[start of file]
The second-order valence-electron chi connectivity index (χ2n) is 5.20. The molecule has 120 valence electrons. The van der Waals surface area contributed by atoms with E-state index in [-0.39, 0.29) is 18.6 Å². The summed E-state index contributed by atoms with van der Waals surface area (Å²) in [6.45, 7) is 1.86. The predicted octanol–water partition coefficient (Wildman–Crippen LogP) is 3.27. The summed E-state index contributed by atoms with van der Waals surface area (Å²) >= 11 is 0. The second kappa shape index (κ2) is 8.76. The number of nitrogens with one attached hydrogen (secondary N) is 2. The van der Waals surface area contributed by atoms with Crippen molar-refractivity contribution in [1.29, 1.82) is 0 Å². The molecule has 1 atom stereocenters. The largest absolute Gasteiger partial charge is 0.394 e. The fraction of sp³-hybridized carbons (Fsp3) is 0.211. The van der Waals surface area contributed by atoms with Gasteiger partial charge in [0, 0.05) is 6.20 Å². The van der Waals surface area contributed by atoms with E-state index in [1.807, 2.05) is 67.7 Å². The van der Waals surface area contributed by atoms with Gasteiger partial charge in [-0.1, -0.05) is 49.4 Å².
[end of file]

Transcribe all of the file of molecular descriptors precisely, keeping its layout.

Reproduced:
The second-order valence-electron chi connectivity index (χ2n) is 5.20. The molecule has 120 valence electrons. The van der Waals surface area contributed by atoms with E-state index in [-0.39, 0.29) is 18.6 Å². The summed E-state index contributed by atoms with van der Waals surface area (Å²) in [6.45, 7) is 1.86. The predicted octanol–water partition coefficient (Wildman–Crippen LogP) is 3.27. The summed E-state index contributed by atoms with van der Waals surface area (Å²) >= 11 is 0. The second kappa shape index (κ2) is 8.76. The number of nitrogens with one attached hydrogen (secondary N) is 2. The van der Waals surface area contributed by atoms with Crippen molar-refractivity contribution in [1.29, 1.82) is 0 Å². The molecule has 1 atom stereocenters. The largest absolute Gasteiger partial charge is 0.394 e. The fraction of sp³-hybridized carbons (Fsp3) is 0.211. The van der Waals surface area contributed by atoms with Gasteiger partial charge in [0, 0.05) is 6.20 Å². The van der Waals surface area contributed by atoms with E-state index in [1.807, 2.05) is 67.7 Å². The van der Waals surface area contributed by atoms with Gasteiger partial charge in [-0.1, -0.05) is 49.4 Å².